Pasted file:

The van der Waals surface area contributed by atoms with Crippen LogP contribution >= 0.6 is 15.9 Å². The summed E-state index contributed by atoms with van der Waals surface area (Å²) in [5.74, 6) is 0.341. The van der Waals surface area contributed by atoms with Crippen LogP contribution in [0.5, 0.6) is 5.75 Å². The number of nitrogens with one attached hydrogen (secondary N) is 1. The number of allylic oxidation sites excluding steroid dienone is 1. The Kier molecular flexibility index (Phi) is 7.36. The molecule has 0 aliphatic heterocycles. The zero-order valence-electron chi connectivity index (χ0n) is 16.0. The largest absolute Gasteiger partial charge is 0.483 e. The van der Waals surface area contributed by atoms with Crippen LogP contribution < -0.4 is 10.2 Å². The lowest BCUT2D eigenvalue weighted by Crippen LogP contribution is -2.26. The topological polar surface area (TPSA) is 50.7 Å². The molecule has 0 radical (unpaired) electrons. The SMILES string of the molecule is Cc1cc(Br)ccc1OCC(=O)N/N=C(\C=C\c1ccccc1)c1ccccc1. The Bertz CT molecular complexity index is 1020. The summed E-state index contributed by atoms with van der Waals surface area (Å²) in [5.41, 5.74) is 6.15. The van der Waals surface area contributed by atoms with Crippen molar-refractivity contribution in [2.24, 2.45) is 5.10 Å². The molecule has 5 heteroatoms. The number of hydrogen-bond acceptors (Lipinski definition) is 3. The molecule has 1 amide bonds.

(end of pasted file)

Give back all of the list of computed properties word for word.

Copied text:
The van der Waals surface area contributed by atoms with Crippen LogP contribution >= 0.6 is 15.9 Å². The summed E-state index contributed by atoms with van der Waals surface area (Å²) in [5.74, 6) is 0.341. The van der Waals surface area contributed by atoms with Crippen LogP contribution in [0.5, 0.6) is 5.75 Å². The number of nitrogens with one attached hydrogen (secondary N) is 1. The number of allylic oxidation sites excluding steroid dienone is 1. The Kier molecular flexibility index (Phi) is 7.36. The molecule has 0 aliphatic heterocycles. The zero-order valence-electron chi connectivity index (χ0n) is 16.0. The largest absolute Gasteiger partial charge is 0.483 e. The van der Waals surface area contributed by atoms with Crippen LogP contribution < -0.4 is 10.2 Å². The lowest BCUT2D eigenvalue weighted by Crippen LogP contribution is -2.26. The topological polar surface area (TPSA) is 50.7 Å². The molecule has 0 radical (unpaired) electrons. The SMILES string of the molecule is Cc1cc(Br)ccc1OCC(=O)N/N=C(\C=C\c1ccccc1)c1ccccc1. The Bertz CT molecular complexity index is 1020. The summed E-state index contributed by atoms with van der Waals surface area (Å²) in [5.41, 5.74) is 6.15. The van der Waals surface area contributed by atoms with Crippen molar-refractivity contribution in [2.24, 2.45) is 5.10 Å². The molecule has 5 heteroatoms. The number of hydrogen-bond acceptors (Lipinski definition) is 3. The molecule has 1 amide bonds.